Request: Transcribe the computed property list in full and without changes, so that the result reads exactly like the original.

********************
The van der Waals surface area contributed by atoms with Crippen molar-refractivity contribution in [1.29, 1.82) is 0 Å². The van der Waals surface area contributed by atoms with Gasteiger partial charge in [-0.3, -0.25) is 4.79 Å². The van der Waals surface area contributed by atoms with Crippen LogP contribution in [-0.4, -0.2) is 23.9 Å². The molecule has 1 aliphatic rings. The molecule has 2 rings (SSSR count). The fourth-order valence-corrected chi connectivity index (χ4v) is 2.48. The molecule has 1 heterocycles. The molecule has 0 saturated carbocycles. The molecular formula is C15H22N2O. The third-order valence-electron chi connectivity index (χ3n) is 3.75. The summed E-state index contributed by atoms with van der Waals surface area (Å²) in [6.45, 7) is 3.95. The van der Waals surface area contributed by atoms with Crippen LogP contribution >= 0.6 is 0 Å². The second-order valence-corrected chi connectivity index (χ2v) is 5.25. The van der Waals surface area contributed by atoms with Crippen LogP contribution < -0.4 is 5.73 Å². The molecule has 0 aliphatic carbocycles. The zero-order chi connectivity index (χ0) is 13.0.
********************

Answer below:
The van der Waals surface area contributed by atoms with Crippen molar-refractivity contribution in [1.29, 1.82) is 0 Å². The van der Waals surface area contributed by atoms with Gasteiger partial charge in [-0.3, -0.25) is 4.79 Å². The van der Waals surface area contributed by atoms with Crippen LogP contribution in [-0.4, -0.2) is 23.9 Å². The molecule has 1 aliphatic rings. The molecule has 2 rings (SSSR count). The fourth-order valence-corrected chi connectivity index (χ4v) is 2.48. The molecule has 1 heterocycles. The molecule has 0 saturated carbocycles. The molecular formula is C15H22N2O. The third-order valence-electron chi connectivity index (χ3n) is 3.75. The summed E-state index contributed by atoms with van der Waals surface area (Å²) in [6.45, 7) is 3.95. The van der Waals surface area contributed by atoms with Crippen LogP contribution >= 0.6 is 0 Å². The second-order valence-corrected chi connectivity index (χ2v) is 5.25. The van der Waals surface area contributed by atoms with Crippen LogP contribution < -0.4 is 5.73 Å². The molecule has 0 aliphatic carbocycles. The zero-order chi connectivity index (χ0) is 13.0.